Tuesday, January 08, 2008

Fox, NCAA Fumble the Ball

Picture this: after a full season of listening to Simms and Nantz, Aikman and Buck, or Michaels and Madden, broadcast NFL games every Sunday right through the playoffs for their respective networks, the NFL decides to put the Super Bowl on ABC with Brent Musburger and Kirk Herbstreit behind the mic. Take nothing away from Musburger and Herbstreit, but do you think critics would go knuts about having two guys and a network that has nothing to do with the NFL put on the biggest game of the year? That’s exactly the situation with the BCS Championship Game.
Fox did not cover one college football game all season, not one, not even a lowly bowl game played in Idaho in mid-December, yet the only place to find four of the five biggest games of the season, including college football’s “Super Bowl” is Fox. Yes, they host the BCS Standings show every Sunday, and undoubtedly know how to put on a big sports event, but I want the broadcasters I watch all season, the crews that have insight to those defining moments in mid-October.
Fox offset the lack of in-season college football experience with a strong cast of studio analysts and some game analysts, notably former Wisconsin coach Barry Alvarez, Charles Davis, and even Urban Meyer for the title game. Jimmy Johnson, and the Kenny Albert/Moose Johnston tandem leaped over after covering the NFL all season. Still, the coverage lacks personal insight. Analyzing the game does not change, but familiarity with the players, referencing specific games during the season, bringing other teams into the discussion that can make a case for the crown, these guys and the network as a whole are not prepared for good college football coverage. I say this without even mentioned the Cotton Bowl, when Pat Summerall, who they ran off the stations NFL coverage a few seasons ago, had the call, and frankly, I could not bear to listen. For a few minutes it was great hearing the legendary voice, but his lack of knowledge quickly shined through and drove me to the next game.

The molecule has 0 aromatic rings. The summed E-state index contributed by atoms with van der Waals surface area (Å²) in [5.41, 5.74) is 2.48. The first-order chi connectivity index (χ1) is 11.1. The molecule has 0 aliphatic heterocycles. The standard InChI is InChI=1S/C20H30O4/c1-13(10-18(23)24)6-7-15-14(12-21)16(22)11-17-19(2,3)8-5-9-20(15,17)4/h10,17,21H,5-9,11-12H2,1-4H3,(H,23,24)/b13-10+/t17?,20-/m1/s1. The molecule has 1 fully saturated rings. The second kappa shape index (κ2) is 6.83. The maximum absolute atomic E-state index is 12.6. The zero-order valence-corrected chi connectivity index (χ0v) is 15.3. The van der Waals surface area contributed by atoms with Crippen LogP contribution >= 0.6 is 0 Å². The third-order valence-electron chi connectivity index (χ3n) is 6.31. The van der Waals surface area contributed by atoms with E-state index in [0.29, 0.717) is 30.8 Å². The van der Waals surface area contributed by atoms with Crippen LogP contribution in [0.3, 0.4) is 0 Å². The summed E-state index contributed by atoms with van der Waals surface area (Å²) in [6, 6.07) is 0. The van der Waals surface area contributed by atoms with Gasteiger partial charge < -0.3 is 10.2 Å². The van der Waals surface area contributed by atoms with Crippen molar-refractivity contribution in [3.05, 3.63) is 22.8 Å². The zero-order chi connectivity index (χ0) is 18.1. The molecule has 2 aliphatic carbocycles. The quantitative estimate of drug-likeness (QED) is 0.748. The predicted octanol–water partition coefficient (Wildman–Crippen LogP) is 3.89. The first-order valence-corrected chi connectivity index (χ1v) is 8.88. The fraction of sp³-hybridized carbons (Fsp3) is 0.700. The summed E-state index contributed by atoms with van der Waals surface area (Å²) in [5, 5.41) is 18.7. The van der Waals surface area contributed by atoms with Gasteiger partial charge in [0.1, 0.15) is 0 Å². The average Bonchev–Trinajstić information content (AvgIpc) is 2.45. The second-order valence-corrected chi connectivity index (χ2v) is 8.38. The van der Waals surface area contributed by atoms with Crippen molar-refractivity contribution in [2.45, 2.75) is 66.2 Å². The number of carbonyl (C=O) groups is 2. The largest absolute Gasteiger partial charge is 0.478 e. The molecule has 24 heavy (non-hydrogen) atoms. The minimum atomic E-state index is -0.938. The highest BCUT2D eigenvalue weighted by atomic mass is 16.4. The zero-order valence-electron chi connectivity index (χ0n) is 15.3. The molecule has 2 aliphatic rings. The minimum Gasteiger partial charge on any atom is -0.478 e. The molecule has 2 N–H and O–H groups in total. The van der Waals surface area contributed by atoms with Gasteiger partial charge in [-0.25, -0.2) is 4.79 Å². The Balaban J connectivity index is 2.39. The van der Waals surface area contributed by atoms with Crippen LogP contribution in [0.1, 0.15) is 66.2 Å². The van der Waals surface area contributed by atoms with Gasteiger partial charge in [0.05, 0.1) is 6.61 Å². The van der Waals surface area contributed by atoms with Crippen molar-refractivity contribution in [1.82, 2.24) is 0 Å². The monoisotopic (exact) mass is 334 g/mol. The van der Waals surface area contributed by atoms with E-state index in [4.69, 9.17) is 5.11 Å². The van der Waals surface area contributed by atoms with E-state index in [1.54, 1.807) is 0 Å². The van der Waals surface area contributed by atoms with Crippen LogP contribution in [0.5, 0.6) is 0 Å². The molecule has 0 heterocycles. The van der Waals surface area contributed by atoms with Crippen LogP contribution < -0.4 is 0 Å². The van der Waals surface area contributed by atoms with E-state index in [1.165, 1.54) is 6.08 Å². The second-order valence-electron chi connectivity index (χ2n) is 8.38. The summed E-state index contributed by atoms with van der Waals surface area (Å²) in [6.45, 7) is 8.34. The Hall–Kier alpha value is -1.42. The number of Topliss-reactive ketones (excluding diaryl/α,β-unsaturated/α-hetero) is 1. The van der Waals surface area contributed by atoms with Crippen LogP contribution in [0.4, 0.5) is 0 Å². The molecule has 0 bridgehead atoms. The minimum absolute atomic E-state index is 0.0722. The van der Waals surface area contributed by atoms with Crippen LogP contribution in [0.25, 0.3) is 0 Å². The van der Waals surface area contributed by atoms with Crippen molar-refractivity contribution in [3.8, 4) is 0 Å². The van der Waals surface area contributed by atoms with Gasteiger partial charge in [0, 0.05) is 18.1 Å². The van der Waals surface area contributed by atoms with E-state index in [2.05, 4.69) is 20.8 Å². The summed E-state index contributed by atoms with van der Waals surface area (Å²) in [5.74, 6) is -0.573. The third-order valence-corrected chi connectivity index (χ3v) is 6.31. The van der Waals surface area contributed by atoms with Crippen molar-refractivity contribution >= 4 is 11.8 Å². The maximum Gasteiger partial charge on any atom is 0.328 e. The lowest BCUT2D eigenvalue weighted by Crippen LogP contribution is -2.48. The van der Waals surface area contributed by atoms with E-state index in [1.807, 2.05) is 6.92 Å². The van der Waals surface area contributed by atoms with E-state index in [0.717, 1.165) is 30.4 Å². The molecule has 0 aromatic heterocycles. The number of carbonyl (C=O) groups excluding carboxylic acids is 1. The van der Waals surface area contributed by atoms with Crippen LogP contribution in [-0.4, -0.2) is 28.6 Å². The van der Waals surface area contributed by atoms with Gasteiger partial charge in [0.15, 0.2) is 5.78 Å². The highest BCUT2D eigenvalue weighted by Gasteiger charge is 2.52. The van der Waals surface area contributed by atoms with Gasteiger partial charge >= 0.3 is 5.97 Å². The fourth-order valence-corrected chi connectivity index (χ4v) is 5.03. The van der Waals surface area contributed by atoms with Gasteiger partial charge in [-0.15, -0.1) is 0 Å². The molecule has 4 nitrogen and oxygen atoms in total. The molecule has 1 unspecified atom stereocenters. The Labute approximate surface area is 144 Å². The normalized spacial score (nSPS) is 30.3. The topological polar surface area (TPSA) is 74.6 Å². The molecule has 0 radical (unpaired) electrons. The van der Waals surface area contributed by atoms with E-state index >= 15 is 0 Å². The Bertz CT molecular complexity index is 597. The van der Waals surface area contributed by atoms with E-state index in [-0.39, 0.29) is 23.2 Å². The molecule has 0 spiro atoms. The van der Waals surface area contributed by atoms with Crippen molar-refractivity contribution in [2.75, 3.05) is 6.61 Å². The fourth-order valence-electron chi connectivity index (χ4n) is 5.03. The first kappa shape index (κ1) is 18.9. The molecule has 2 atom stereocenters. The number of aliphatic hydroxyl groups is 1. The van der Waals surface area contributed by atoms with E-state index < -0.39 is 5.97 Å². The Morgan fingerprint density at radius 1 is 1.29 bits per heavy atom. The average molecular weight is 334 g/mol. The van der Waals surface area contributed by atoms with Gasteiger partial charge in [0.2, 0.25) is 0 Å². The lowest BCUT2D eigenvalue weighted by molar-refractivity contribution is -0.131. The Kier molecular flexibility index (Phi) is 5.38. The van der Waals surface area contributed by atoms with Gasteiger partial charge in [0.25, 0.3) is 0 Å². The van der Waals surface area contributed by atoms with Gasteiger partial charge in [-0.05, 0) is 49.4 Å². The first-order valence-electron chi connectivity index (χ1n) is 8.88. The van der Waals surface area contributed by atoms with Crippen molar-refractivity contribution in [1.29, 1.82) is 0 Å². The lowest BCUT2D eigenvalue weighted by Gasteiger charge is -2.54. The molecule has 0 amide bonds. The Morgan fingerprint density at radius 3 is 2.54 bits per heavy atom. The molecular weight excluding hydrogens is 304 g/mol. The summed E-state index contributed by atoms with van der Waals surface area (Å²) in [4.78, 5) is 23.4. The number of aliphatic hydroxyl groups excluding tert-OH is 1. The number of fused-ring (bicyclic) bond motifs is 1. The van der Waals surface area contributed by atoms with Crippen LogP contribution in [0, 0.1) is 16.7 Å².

TO make matters worse, Fox and the NCAA completely blow the scheduling. Explain this one, build up for over a month, then play four BCS games in three days, before taking three days off prior to the title game. The final ratings will tell the story, but Fox lost out. A weekend of exciting NFL football, and the Clemens steroid debacle, completely overshadowed the game on Monday. Why wait? What was wrong with Friday night, while you have the audience captivated? Or, god forbid, play two of these games in the same time slot, perish the thought? Every week fans watch college football all day Saturday, and find a way to watch multiple games, and actually enjoy it. College football succeeded for years playing every game on New Years Day. Maybe squeezing all the games into one day will be too much, but why not start with the Rose Bowl on New Years afternoon, followed by a nighttime doubleheader, then two consecutive nights to finish the BCS.
The BCS also suffers from competitiveness problems. Without the exact stats in front of me, recent years have provided more unwatchable, blowouts than nail biters. For every Boise St. upset win we have a series of blowouts of over twenty points, case in point, four of this seasons five games. Another advantage of having two games played simultaneously is preventing a blowout from driving away the audience.
Picking the teams that play in the BCS, and the merits of a playoff system, is an argument for a different day. For now, the NCAA and the networks should at least fix the schedule, and make Fox get involved with coverage before the last week of the season, so they can present a game the viewers can enjoy.